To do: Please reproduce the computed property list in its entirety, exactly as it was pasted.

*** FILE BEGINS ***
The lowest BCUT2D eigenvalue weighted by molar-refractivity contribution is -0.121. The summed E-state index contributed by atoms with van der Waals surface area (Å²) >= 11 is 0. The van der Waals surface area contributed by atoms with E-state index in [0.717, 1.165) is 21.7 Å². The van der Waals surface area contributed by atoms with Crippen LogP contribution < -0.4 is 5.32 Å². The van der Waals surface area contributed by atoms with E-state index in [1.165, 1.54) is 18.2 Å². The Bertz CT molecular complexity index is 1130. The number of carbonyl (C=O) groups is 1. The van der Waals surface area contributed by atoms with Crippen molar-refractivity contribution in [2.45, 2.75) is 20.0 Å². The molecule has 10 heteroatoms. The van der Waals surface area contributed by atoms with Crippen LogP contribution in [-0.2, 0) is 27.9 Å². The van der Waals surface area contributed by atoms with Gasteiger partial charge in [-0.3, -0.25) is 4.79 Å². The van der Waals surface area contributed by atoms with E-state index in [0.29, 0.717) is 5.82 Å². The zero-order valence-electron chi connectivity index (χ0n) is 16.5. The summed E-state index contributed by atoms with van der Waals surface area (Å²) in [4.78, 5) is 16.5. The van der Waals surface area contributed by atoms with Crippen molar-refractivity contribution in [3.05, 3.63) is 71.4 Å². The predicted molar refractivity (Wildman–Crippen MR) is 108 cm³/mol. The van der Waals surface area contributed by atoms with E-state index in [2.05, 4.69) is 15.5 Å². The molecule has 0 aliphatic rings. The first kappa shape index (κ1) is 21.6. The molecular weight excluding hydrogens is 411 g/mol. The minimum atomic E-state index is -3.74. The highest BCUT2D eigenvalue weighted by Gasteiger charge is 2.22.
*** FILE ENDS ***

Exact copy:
The lowest BCUT2D eigenvalue weighted by molar-refractivity contribution is -0.121. The summed E-state index contributed by atoms with van der Waals surface area (Å²) >= 11 is 0. The van der Waals surface area contributed by atoms with E-state index in [0.717, 1.165) is 21.7 Å². The van der Waals surface area contributed by atoms with Crippen LogP contribution < -0.4 is 5.32 Å². The van der Waals surface area contributed by atoms with E-state index in [1.165, 1.54) is 18.2 Å². The Bertz CT molecular complexity index is 1130. The number of carbonyl (C=O) groups is 1. The van der Waals surface area contributed by atoms with Crippen molar-refractivity contribution in [2.45, 2.75) is 20.0 Å². The molecule has 10 heteroatoms. The van der Waals surface area contributed by atoms with Crippen LogP contribution in [-0.2, 0) is 27.9 Å². The van der Waals surface area contributed by atoms with Gasteiger partial charge in [-0.3, -0.25) is 4.79 Å². The van der Waals surface area contributed by atoms with E-state index in [0.29, 0.717) is 5.82 Å². The zero-order valence-electron chi connectivity index (χ0n) is 16.5. The summed E-state index contributed by atoms with van der Waals surface area (Å²) in [4.78, 5) is 16.5. The van der Waals surface area contributed by atoms with Crippen molar-refractivity contribution in [3.05, 3.63) is 71.4 Å². The predicted molar refractivity (Wildman–Crippen MR) is 108 cm³/mol. The van der Waals surface area contributed by atoms with E-state index in [2.05, 4.69) is 15.5 Å². The molecule has 0 aliphatic rings. The first kappa shape index (κ1) is 21.6. The molecular weight excluding hydrogens is 411 g/mol. The minimum atomic E-state index is -3.74. The highest BCUT2D eigenvalue weighted by Gasteiger charge is 2.22.